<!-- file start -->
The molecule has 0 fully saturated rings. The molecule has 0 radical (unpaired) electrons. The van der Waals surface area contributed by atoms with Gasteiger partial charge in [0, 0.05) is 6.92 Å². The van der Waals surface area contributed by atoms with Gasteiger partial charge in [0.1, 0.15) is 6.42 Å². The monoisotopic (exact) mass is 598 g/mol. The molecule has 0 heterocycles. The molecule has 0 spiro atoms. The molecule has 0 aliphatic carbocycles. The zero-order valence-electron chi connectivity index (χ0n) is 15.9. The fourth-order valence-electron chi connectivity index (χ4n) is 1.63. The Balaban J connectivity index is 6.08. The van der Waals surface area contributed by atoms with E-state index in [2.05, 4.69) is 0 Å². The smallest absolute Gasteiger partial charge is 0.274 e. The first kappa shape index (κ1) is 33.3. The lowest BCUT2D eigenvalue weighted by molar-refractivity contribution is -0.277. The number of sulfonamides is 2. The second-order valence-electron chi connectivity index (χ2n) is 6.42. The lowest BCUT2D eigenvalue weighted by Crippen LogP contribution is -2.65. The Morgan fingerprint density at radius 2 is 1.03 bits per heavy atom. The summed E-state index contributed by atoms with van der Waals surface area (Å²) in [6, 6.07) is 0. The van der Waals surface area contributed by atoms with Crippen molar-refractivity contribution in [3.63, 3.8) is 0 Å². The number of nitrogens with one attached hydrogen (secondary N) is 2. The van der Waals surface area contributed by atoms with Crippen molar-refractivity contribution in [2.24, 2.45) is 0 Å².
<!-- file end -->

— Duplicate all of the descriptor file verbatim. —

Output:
The molecule has 0 fully saturated rings. The molecule has 0 radical (unpaired) electrons. The van der Waals surface area contributed by atoms with Gasteiger partial charge in [0, 0.05) is 6.92 Å². The van der Waals surface area contributed by atoms with Gasteiger partial charge in [0.1, 0.15) is 6.42 Å². The monoisotopic (exact) mass is 598 g/mol. The molecule has 0 heterocycles. The molecule has 0 spiro atoms. The molecule has 0 aliphatic carbocycles. The zero-order valence-electron chi connectivity index (χ0n) is 15.9. The fourth-order valence-electron chi connectivity index (χ4n) is 1.63. The Balaban J connectivity index is 6.08. The van der Waals surface area contributed by atoms with E-state index in [2.05, 4.69) is 0 Å². The smallest absolute Gasteiger partial charge is 0.274 e. The first kappa shape index (κ1) is 33.3. The lowest BCUT2D eigenvalue weighted by molar-refractivity contribution is -0.277. The number of sulfonamides is 2. The second-order valence-electron chi connectivity index (χ2n) is 6.42. The lowest BCUT2D eigenvalue weighted by Crippen LogP contribution is -2.65. The Morgan fingerprint density at radius 2 is 1.03 bits per heavy atom. The summed E-state index contributed by atoms with van der Waals surface area (Å²) in [6, 6.07) is 0. The van der Waals surface area contributed by atoms with Crippen molar-refractivity contribution in [3.63, 3.8) is 0 Å². The number of nitrogens with one attached hydrogen (secondary N) is 2. The van der Waals surface area contributed by atoms with Crippen molar-refractivity contribution in [2.24, 2.45) is 0 Å².